Cory Briggs – the left-wing San Diego litigator who works with local gadfly group CATER to fling monkey wrenches into economic development initiatives – has suffered another court room loss. At least, a tentative loss. The OTMD is funded by self-assessing hotels and promotes business and leisure travel in Ontario and Rancho Cucamonga.
Brigg’s front group, the Inland Oversight Committee (IOC), is suing the City of Ontario; Briggs/IOC claim the formation of the Ontario Tourism Marketing District (OTMD) is actually a tax and not what it is – a self-assessment by participating businesses – and must therefore be put to a vote of the people.
This news alert from Civitas Advisors provides more details:
Court Issues Favorable Tentative Ruling in Ontario TMD Case
The California Court of Appeal (Fourth Appellate District, Division Two) issued a tentative ruling in favor of the City and the TMD in the case of the Inland Oversight Committee vs. City of Ontario. It is important to note that the ruling is tentative, the Court invited oral arguments, and the ruling could be subject to change after oral arguments.
The Plaintiff in this case, the Inland Oversight Committee (IOC) challenged formation of the Ontario Tourism Marketing District (TMD), claiming that the TMD assessment is actually a tax subject to approval of the cities’ voters rather than an assessment subject to approval by the hotel payors. If the Plaintiff were to be successful, it could mean that future TMD formation and renewals would need to be approved by a vote of the electorate, rather than the payor hotels.
The Plaintiff’s claim revolves around the meaning of a portion of Article XIIIC of the California Constitution, Proposition 26. Prop 26 states that every levy by a local government is a tax that must be approved by the voters – unless it qualifies for at least one of seven exceptions. The two exceptions pertinent to TMDs are levies that provide a “specific benefit” or a “specific government service.” Unfortunately, neither of these exceptions were clearly defined in Prop 26. To create clarity around these terms, in 2013 a coalition of TMDs, CalTravel, and Civitas joined forces to work with the Legislature to draft and secure adoption of AB483, which further defined the terms “specific benefit” and “specific government service.”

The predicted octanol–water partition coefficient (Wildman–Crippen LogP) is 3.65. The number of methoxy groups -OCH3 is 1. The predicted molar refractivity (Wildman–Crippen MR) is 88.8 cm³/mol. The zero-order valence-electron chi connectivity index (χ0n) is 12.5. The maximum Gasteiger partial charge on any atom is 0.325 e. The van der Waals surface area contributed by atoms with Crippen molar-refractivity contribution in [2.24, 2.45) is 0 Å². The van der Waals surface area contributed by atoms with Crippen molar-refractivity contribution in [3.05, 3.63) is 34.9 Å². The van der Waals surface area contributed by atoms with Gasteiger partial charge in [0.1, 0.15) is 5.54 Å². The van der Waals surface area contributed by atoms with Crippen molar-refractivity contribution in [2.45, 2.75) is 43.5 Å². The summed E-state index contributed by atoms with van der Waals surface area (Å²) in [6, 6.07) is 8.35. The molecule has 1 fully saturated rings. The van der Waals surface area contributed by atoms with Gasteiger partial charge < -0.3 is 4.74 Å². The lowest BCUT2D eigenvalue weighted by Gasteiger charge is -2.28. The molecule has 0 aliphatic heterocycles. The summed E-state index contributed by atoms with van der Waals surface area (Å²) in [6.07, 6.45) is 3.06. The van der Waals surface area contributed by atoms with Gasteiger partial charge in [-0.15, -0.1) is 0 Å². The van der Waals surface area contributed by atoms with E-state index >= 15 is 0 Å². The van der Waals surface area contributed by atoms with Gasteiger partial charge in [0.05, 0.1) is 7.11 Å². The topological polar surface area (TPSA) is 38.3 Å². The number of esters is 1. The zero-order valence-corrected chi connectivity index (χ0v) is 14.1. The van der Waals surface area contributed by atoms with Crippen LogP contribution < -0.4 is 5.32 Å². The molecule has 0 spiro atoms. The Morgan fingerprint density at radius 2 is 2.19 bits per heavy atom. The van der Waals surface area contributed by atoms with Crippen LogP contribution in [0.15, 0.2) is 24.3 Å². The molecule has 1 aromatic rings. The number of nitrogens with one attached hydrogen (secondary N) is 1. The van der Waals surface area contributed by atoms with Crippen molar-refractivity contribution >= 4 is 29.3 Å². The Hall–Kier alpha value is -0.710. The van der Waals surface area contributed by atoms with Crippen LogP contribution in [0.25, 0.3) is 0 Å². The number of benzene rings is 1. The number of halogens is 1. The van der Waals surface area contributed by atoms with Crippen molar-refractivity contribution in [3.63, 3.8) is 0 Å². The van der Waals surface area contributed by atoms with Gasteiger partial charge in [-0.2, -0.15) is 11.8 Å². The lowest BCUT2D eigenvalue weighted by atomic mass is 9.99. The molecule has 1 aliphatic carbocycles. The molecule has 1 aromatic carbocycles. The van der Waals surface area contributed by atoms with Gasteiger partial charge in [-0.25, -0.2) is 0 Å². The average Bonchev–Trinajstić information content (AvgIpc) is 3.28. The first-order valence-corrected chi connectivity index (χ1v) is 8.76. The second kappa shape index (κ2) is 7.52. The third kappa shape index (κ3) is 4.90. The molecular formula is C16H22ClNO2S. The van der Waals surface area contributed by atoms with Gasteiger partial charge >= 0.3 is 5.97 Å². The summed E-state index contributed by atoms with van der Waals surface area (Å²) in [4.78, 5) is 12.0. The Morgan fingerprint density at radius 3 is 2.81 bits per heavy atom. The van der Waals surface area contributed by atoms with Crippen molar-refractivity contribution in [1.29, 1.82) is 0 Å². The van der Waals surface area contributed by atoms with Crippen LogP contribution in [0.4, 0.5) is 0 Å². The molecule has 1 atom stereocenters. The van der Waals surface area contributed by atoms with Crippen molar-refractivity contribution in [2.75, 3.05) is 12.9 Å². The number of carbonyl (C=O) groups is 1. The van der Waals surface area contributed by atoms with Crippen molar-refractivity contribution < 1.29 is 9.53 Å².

The Court considered both Prop 26 and AB483. The tentative ruling states that, “the assessments are not ‘taxes’ within the meaning of article XIIIC” because they provide specific benefits and specific government services and “fall under the first and second exceptions to the definition of ‘tax’ in article XIIIC.”
In its reasoning, the Court noted that “The Legislature’s findings and declarations in enacting Assembly Bill No. 483 lend further support to our interpretation of article XIIIC as excluding District Law assessments on businesses from definition of a ‘tax’.”
Although it isn’t final yet, this well-reasoned positive ruling starts to reduce the threat posed by Prop 26. Big thanks to CalTravel, and all of the bureaus and TMDs around the state who made AB483 possible! Together, our efforts will make a difference and protect TMDs for years to come.
This is noteworthy not only because CATER ally Cory Briggs has encountered another legal defeat. Anaheim has its own counterpart to the OTMD: the Anaheim Tourism Improvement District (ATID), which markets the Anaheim Resort and will also underwrite the operation of the proposed Anaheim Rapid Connection system. If Briggs manages to turn things around and win the Ontario case, it’s possible the CATER wrecking crew will team with him again and go after the ATID in order to submarine ARC.